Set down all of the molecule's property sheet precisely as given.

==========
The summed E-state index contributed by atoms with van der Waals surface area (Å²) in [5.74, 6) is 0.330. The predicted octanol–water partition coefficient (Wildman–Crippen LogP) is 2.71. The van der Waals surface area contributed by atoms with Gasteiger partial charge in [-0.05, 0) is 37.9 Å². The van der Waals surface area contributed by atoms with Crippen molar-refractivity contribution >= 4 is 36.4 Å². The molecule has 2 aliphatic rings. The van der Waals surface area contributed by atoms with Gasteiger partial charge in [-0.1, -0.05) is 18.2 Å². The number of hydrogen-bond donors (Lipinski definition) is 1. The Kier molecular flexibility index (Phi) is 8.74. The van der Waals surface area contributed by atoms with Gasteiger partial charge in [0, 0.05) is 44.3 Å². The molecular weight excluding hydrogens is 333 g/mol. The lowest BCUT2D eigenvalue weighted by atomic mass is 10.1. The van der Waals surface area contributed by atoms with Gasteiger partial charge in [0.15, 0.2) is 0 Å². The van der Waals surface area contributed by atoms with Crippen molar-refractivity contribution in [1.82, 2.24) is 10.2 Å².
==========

The summed E-state index contributed by atoms with van der Waals surface area (Å²) in [5.74, 6) is 0.330. The predicted octanol–water partition coefficient (Wildman–Crippen LogP) is 2.71. The van der Waals surface area contributed by atoms with Gasteiger partial charge in [-0.05, 0) is 37.9 Å². The van der Waals surface area contributed by atoms with Crippen molar-refractivity contribution >= 4 is 36.4 Å². The molecule has 2 aliphatic rings. The van der Waals surface area contributed by atoms with Gasteiger partial charge in [-0.1, -0.05) is 18.2 Å². The number of hydrogen-bond donors (Lipinski definition) is 1. The Kier molecular flexibility index (Phi) is 8.74. The van der Waals surface area contributed by atoms with Gasteiger partial charge in [0, 0.05) is 44.3 Å². The molecular weight excluding hydrogens is 333 g/mol. The lowest BCUT2D eigenvalue weighted by atomic mass is 10.1. The van der Waals surface area contributed by atoms with Gasteiger partial charge in [0.15, 0.2) is 0 Å². The van der Waals surface area contributed by atoms with Crippen molar-refractivity contribution in [1.82, 2.24) is 10.2 Å².